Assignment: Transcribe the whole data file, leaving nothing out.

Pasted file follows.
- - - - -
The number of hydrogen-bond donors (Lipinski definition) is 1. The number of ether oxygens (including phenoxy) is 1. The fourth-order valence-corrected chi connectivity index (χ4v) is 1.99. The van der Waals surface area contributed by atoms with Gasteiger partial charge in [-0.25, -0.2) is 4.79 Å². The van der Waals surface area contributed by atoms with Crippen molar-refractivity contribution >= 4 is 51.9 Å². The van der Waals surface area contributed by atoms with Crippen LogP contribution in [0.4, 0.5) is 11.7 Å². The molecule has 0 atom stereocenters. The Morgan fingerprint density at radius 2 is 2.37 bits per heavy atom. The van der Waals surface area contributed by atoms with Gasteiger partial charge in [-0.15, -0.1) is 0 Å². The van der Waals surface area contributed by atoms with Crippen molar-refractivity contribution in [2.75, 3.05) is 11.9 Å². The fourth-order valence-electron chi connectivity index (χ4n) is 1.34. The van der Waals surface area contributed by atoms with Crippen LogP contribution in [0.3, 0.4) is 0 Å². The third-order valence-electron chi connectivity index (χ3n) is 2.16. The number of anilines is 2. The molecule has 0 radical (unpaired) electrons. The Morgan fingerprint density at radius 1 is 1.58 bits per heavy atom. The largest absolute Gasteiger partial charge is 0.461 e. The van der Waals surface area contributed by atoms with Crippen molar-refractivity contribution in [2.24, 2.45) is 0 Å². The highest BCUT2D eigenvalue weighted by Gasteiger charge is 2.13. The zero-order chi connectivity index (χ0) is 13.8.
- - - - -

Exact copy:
The number of hydrogen-bond donors (Lipinski definition) is 1. The number of ether oxygens (including phenoxy) is 1. The fourth-order valence-corrected chi connectivity index (χ4v) is 1.99. The van der Waals surface area contributed by atoms with Gasteiger partial charge in [-0.25, -0.2) is 4.79 Å². The van der Waals surface area contributed by atoms with Crippen molar-refractivity contribution >= 4 is 51.9 Å². The van der Waals surface area contributed by atoms with Crippen LogP contribution in [0.4, 0.5) is 11.7 Å². The molecule has 0 atom stereocenters. The Morgan fingerprint density at radius 2 is 2.37 bits per heavy atom. The van der Waals surface area contributed by atoms with Gasteiger partial charge in [-0.15, -0.1) is 0 Å². The van der Waals surface area contributed by atoms with Crippen molar-refractivity contribution in [2.75, 3.05) is 11.9 Å². The fourth-order valence-electron chi connectivity index (χ4n) is 1.34. The van der Waals surface area contributed by atoms with Crippen LogP contribution in [0.3, 0.4) is 0 Å². The third-order valence-electron chi connectivity index (χ3n) is 2.16. The number of anilines is 2. The molecule has 0 radical (unpaired) electrons. The Morgan fingerprint density at radius 1 is 1.58 bits per heavy atom. The largest absolute Gasteiger partial charge is 0.461 e. The van der Waals surface area contributed by atoms with Crippen molar-refractivity contribution in [2.24, 2.45) is 0 Å². The highest BCUT2D eigenvalue weighted by Gasteiger charge is 2.13. The zero-order chi connectivity index (χ0) is 13.8.